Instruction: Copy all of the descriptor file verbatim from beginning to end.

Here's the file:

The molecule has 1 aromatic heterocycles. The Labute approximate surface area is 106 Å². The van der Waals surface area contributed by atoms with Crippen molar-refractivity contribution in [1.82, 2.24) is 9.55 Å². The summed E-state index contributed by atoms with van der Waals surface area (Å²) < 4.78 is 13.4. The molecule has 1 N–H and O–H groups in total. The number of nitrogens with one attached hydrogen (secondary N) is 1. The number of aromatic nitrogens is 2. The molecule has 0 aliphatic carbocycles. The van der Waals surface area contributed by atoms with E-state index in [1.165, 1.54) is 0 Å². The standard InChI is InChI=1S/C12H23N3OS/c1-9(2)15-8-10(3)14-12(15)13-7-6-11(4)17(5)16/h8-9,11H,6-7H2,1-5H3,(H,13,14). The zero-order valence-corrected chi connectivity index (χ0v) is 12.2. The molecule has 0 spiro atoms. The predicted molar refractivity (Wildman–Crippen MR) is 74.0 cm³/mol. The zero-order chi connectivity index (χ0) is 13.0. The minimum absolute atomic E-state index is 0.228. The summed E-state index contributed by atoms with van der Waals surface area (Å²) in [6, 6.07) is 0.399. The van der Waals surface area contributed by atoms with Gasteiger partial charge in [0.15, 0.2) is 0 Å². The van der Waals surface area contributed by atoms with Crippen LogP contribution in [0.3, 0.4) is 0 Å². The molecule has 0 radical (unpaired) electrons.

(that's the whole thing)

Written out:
The molecule has 1 aromatic heterocycles. The Labute approximate surface area is 106 Å². The van der Waals surface area contributed by atoms with Crippen molar-refractivity contribution in [1.82, 2.24) is 9.55 Å². The summed E-state index contributed by atoms with van der Waals surface area (Å²) < 4.78 is 13.4. The molecule has 1 N–H and O–H groups in total. The number of nitrogens with one attached hydrogen (secondary N) is 1. The number of aromatic nitrogens is 2. The molecule has 0 aliphatic carbocycles. The van der Waals surface area contributed by atoms with E-state index in [1.165, 1.54) is 0 Å². The standard InChI is InChI=1S/C12H23N3OS/c1-9(2)15-8-10(3)14-12(15)13-7-6-11(4)17(5)16/h8-9,11H,6-7H2,1-5H3,(H,13,14). The zero-order valence-corrected chi connectivity index (χ0v) is 12.2. The molecule has 0 spiro atoms. The predicted molar refractivity (Wildman–Crippen MR) is 74.0 cm³/mol. The zero-order chi connectivity index (χ0) is 13.0. The minimum absolute atomic E-state index is 0.228. The summed E-state index contributed by atoms with van der Waals surface area (Å²) in [6, 6.07) is 0.399. The van der Waals surface area contributed by atoms with Gasteiger partial charge in [0.15, 0.2) is 0 Å². The van der Waals surface area contributed by atoms with Crippen LogP contribution in [0.3, 0.4) is 0 Å². The molecule has 0 radical (unpaired) electrons.